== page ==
I started slowly building up my knowledge of ZFS, and have decided to start with the most tasty things. One of them is a RAID-Z approach.
Jeff Bonwick – a ZFS author and one of newly created OpenSolaris ZFS community leaders, wrote a wonderful article on RAID-Z where he thoroughly explains what’s new and cool about RAID-Z compared to RAID-5. Please read this masterpiece here.
Cool things about RAID-Z
- A traditional weakness of parity-based RAID schemes – write hole – is fixed
- There’s quite a performance improvement because now we have dynamic length stripes – any small amount of data will be treated as a data block of a full-stripe size, and therefore it will be immediately and fully written onto disks.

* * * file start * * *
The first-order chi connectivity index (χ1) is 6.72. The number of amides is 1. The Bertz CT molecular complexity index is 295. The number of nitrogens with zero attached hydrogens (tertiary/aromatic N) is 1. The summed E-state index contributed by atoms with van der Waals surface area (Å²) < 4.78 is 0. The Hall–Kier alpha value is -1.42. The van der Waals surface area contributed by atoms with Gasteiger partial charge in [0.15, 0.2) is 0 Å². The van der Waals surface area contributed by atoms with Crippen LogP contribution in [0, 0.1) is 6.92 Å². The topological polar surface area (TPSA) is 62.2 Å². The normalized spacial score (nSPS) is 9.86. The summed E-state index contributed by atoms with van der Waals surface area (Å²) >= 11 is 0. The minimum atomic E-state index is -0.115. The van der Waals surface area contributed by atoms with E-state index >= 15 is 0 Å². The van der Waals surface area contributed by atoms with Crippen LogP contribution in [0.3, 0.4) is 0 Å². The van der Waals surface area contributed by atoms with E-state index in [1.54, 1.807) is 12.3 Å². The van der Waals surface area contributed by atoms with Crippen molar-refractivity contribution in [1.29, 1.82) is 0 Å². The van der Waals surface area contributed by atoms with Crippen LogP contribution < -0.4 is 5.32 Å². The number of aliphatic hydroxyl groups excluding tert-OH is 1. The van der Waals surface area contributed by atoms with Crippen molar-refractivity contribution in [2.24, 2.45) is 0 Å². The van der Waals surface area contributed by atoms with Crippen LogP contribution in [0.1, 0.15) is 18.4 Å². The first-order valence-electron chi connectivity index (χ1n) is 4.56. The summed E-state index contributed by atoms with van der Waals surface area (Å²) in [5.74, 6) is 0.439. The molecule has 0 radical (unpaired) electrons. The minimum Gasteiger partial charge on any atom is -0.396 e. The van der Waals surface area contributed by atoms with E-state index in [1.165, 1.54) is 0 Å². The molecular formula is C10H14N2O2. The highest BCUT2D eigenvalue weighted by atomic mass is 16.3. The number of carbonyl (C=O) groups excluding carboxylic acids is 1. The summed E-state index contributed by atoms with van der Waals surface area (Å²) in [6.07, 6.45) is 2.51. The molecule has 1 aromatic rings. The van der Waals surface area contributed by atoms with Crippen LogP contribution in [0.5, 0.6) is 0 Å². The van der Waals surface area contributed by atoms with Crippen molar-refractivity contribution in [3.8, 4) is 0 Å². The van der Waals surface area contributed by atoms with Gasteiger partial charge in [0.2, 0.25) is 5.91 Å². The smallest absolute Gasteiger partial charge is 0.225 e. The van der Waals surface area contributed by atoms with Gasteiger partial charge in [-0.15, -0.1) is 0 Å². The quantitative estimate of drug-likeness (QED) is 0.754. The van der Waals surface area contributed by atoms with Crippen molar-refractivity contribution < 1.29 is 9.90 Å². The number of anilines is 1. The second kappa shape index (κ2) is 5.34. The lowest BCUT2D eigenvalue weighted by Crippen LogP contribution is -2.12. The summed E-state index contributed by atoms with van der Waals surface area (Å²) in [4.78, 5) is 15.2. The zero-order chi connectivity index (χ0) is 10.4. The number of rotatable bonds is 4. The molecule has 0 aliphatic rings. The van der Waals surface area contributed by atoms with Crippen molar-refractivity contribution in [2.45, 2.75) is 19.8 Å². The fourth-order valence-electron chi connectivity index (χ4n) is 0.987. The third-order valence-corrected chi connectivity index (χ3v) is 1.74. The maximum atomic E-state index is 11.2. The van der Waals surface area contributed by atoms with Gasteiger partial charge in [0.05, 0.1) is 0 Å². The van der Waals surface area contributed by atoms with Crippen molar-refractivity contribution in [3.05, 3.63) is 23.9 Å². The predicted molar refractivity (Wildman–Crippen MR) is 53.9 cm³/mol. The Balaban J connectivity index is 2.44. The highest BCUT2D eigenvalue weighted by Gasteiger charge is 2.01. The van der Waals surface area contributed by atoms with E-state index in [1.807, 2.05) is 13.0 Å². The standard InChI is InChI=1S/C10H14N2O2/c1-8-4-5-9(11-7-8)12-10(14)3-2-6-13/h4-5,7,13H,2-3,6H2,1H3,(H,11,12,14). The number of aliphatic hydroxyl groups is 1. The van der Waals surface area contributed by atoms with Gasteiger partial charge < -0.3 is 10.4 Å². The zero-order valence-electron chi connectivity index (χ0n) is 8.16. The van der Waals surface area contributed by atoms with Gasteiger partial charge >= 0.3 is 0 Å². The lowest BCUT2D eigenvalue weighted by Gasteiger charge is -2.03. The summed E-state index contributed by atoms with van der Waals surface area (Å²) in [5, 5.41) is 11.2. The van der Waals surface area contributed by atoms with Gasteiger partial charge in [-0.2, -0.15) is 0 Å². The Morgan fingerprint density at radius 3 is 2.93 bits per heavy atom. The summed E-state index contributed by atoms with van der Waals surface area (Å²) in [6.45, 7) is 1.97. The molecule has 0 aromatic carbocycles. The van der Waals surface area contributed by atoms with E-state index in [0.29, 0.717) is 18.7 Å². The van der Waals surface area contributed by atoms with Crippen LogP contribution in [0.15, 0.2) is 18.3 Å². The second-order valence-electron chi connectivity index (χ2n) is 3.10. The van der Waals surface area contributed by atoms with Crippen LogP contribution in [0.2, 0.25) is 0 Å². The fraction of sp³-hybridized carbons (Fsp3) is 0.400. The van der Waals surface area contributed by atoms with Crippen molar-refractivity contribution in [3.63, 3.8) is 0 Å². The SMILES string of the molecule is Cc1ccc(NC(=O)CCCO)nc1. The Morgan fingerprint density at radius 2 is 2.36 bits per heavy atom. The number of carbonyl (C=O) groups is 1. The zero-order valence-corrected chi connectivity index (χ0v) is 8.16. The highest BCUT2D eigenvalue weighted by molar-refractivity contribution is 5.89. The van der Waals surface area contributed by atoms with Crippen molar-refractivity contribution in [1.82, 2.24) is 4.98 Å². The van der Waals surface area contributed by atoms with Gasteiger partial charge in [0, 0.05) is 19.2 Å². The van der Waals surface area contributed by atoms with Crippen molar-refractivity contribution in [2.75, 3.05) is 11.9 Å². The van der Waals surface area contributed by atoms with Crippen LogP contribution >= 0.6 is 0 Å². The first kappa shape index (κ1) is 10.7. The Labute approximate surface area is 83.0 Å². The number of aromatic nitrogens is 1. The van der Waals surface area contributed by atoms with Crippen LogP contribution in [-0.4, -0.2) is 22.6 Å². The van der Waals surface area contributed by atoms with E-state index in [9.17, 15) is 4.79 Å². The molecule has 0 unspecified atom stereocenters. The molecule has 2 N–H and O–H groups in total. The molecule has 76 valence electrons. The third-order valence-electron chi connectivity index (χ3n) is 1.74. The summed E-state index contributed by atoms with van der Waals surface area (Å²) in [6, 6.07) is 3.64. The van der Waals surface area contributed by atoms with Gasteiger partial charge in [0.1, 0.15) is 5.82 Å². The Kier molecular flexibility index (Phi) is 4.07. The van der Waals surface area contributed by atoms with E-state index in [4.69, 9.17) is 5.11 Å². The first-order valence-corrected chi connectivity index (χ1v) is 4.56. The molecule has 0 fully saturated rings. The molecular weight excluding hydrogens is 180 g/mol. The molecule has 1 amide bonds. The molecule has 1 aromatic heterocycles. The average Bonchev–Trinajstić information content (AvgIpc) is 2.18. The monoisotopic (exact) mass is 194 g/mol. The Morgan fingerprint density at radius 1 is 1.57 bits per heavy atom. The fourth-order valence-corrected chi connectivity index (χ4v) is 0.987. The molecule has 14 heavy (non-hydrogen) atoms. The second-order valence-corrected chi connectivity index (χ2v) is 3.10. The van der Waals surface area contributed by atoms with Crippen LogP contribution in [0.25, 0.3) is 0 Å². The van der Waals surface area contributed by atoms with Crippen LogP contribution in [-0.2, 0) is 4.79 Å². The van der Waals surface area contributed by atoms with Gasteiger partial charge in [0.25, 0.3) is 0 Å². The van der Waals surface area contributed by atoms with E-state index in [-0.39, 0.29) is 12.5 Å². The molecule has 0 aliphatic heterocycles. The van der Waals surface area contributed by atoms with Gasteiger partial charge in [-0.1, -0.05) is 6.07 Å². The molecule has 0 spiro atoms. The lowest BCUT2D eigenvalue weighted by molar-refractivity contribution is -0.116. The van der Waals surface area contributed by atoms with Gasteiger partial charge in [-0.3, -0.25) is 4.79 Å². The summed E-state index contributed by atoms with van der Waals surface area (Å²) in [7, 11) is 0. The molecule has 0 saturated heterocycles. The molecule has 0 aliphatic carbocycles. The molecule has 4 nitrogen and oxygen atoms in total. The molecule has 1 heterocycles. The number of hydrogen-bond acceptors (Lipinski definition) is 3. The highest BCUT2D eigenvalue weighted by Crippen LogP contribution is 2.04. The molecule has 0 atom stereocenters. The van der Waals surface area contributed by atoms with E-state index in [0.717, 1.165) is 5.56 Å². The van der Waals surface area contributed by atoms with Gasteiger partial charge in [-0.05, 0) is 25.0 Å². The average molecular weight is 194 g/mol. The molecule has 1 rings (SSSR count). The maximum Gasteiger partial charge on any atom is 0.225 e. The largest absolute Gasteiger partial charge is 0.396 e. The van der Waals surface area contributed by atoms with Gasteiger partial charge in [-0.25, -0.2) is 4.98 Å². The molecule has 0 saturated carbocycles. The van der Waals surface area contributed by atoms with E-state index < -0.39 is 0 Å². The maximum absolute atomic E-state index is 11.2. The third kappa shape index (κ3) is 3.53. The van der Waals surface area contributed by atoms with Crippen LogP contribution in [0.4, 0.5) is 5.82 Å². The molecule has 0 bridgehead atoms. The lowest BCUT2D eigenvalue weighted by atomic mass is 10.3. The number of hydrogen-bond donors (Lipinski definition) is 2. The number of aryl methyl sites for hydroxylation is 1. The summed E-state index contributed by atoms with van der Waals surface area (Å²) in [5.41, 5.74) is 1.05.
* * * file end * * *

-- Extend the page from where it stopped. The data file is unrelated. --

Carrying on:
- Data integrity improved – in addition to traditional XORs to validate data based on parity knowledge, each RAID-Z block is validated with a 256-bit checksum.
- ZFS has a self-healing functionality built-in. If one of data disks returns corrupted data, ZFS restores the correct data with parity, compares checksums to validate the result, returns this correct data to the disk operation which requested it, and fixes corrupted data on the disk which gave us the corrupted data. Must be really useful!
That’s all for now. Soon there will be new ZFS presentations – and I hope they will have even more information on RAID-Z.